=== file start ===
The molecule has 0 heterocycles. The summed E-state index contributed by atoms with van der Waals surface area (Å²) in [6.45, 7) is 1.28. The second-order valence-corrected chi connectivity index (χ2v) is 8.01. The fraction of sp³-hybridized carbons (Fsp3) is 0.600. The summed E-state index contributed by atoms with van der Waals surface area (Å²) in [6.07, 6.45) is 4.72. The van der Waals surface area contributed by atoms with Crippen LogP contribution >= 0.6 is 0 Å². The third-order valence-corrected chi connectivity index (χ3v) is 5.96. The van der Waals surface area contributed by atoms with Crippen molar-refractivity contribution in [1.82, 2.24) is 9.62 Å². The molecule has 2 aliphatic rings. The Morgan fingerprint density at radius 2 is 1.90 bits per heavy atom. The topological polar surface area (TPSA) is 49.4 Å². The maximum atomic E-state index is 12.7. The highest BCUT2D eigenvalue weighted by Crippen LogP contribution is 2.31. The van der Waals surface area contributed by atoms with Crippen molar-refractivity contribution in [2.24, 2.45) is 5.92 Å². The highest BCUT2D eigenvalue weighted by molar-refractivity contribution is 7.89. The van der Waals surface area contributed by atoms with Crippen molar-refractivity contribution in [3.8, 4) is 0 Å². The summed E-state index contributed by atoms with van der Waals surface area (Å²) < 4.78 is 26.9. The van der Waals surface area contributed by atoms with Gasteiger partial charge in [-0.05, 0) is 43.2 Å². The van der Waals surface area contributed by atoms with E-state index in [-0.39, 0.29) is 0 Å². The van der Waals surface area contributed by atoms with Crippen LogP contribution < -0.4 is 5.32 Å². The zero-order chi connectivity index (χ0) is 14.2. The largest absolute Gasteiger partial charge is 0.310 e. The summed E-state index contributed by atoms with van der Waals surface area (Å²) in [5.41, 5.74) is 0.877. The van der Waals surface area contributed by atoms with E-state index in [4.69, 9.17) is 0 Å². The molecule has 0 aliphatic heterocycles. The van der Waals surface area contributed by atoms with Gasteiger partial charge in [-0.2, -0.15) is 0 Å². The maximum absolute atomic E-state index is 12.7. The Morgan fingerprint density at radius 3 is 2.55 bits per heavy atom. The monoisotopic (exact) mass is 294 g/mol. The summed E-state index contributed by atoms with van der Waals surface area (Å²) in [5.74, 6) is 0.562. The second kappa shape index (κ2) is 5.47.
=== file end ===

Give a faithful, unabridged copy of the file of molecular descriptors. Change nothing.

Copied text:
The molecule has 0 heterocycles. The summed E-state index contributed by atoms with van der Waals surface area (Å²) in [6.45, 7) is 1.28. The second-order valence-corrected chi connectivity index (χ2v) is 8.01. The fraction of sp³-hybridized carbons (Fsp3) is 0.600. The summed E-state index contributed by atoms with van der Waals surface area (Å²) in [6.07, 6.45) is 4.72. The van der Waals surface area contributed by atoms with Crippen LogP contribution >= 0.6 is 0 Å². The third-order valence-corrected chi connectivity index (χ3v) is 5.96. The van der Waals surface area contributed by atoms with Crippen molar-refractivity contribution in [1.82, 2.24) is 9.62 Å². The molecule has 2 aliphatic rings. The Morgan fingerprint density at radius 2 is 1.90 bits per heavy atom. The topological polar surface area (TPSA) is 49.4 Å². The maximum atomic E-state index is 12.7. The highest BCUT2D eigenvalue weighted by Crippen LogP contribution is 2.31. The van der Waals surface area contributed by atoms with Crippen molar-refractivity contribution in [2.24, 2.45) is 5.92 Å². The highest BCUT2D eigenvalue weighted by molar-refractivity contribution is 7.89. The van der Waals surface area contributed by atoms with Crippen molar-refractivity contribution in [3.8, 4) is 0 Å². The summed E-state index contributed by atoms with van der Waals surface area (Å²) < 4.78 is 26.9. The van der Waals surface area contributed by atoms with Gasteiger partial charge in [-0.05, 0) is 43.2 Å². The van der Waals surface area contributed by atoms with E-state index in [-0.39, 0.29) is 0 Å². The van der Waals surface area contributed by atoms with Crippen LogP contribution < -0.4 is 5.32 Å². The zero-order chi connectivity index (χ0) is 14.2. The largest absolute Gasteiger partial charge is 0.310 e. The summed E-state index contributed by atoms with van der Waals surface area (Å²) in [5.41, 5.74) is 0.877. The van der Waals surface area contributed by atoms with E-state index in [4.69, 9.17) is 0 Å². The molecule has 0 aliphatic heterocycles. The van der Waals surface area contributed by atoms with Gasteiger partial charge in [-0.2, -0.15) is 0 Å². The maximum absolute atomic E-state index is 12.7. The Morgan fingerprint density at radius 3 is 2.55 bits per heavy atom. The monoisotopic (exact) mass is 294 g/mol. The summed E-state index contributed by atoms with van der Waals surface area (Å²) in [5.74, 6) is 0.562. The second kappa shape index (κ2) is 5.47.